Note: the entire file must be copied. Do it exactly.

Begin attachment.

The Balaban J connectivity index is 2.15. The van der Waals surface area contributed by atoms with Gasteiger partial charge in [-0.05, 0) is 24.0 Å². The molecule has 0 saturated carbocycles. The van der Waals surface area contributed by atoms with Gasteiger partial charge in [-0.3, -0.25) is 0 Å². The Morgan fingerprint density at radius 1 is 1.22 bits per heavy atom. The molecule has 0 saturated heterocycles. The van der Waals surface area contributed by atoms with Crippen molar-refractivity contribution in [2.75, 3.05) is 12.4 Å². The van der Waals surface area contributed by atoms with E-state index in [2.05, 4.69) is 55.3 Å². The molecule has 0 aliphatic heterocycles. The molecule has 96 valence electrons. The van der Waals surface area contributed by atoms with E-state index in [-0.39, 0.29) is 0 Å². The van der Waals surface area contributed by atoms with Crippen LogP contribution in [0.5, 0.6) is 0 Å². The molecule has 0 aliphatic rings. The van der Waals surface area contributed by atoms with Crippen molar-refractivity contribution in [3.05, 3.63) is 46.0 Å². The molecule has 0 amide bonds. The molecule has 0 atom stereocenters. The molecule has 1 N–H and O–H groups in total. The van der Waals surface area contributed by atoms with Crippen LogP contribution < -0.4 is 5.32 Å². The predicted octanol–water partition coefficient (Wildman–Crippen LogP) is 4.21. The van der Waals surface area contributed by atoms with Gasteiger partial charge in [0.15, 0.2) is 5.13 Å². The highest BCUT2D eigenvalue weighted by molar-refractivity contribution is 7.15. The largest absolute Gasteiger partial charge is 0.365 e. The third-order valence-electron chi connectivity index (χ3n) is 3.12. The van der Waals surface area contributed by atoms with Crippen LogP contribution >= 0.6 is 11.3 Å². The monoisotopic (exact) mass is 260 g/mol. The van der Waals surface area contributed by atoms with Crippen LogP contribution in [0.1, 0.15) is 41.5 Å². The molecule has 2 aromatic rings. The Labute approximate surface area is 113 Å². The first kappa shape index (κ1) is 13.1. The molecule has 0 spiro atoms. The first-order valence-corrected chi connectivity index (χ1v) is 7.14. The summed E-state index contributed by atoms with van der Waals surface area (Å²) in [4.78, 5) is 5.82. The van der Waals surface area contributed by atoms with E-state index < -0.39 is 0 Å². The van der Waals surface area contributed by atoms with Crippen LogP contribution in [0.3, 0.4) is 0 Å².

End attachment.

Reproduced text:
The Balaban J connectivity index is 2.15. The van der Waals surface area contributed by atoms with Gasteiger partial charge in [-0.05, 0) is 24.0 Å². The molecule has 0 saturated carbocycles. The van der Waals surface area contributed by atoms with Gasteiger partial charge in [-0.3, -0.25) is 0 Å². The Morgan fingerprint density at radius 1 is 1.22 bits per heavy atom. The molecule has 0 saturated heterocycles. The van der Waals surface area contributed by atoms with Crippen molar-refractivity contribution in [2.75, 3.05) is 12.4 Å². The van der Waals surface area contributed by atoms with E-state index in [2.05, 4.69) is 55.3 Å². The molecule has 0 aliphatic heterocycles. The molecule has 96 valence electrons. The van der Waals surface area contributed by atoms with E-state index in [-0.39, 0.29) is 0 Å². The van der Waals surface area contributed by atoms with Crippen LogP contribution in [0.5, 0.6) is 0 Å². The molecule has 0 aliphatic rings. The van der Waals surface area contributed by atoms with Crippen molar-refractivity contribution in [3.05, 3.63) is 46.0 Å². The molecule has 0 amide bonds. The molecule has 0 atom stereocenters. The molecule has 1 N–H and O–H groups in total. The van der Waals surface area contributed by atoms with Crippen LogP contribution < -0.4 is 5.32 Å². The predicted octanol–water partition coefficient (Wildman–Crippen LogP) is 4.21. The van der Waals surface area contributed by atoms with Gasteiger partial charge in [0.15, 0.2) is 5.13 Å². The highest BCUT2D eigenvalue weighted by molar-refractivity contribution is 7.15. The largest absolute Gasteiger partial charge is 0.365 e. The third-order valence-electron chi connectivity index (χ3n) is 3.12. The van der Waals surface area contributed by atoms with Crippen LogP contribution >= 0.6 is 11.3 Å². The monoisotopic (exact) mass is 260 g/mol. The van der Waals surface area contributed by atoms with Crippen LogP contribution in [0.1, 0.15) is 41.5 Å². The molecule has 2 aromatic rings. The Labute approximate surface area is 113 Å². The first kappa shape index (κ1) is 13.1. The molecule has 0 spiro atoms. The first-order valence-corrected chi connectivity index (χ1v) is 7.14. The summed E-state index contributed by atoms with van der Waals surface area (Å²) in [4.78, 5) is 5.82. The van der Waals surface area contributed by atoms with E-state index < -0.39 is 0 Å². The van der Waals surface area contributed by atoms with Crippen LogP contribution in [0.3, 0.4) is 0 Å².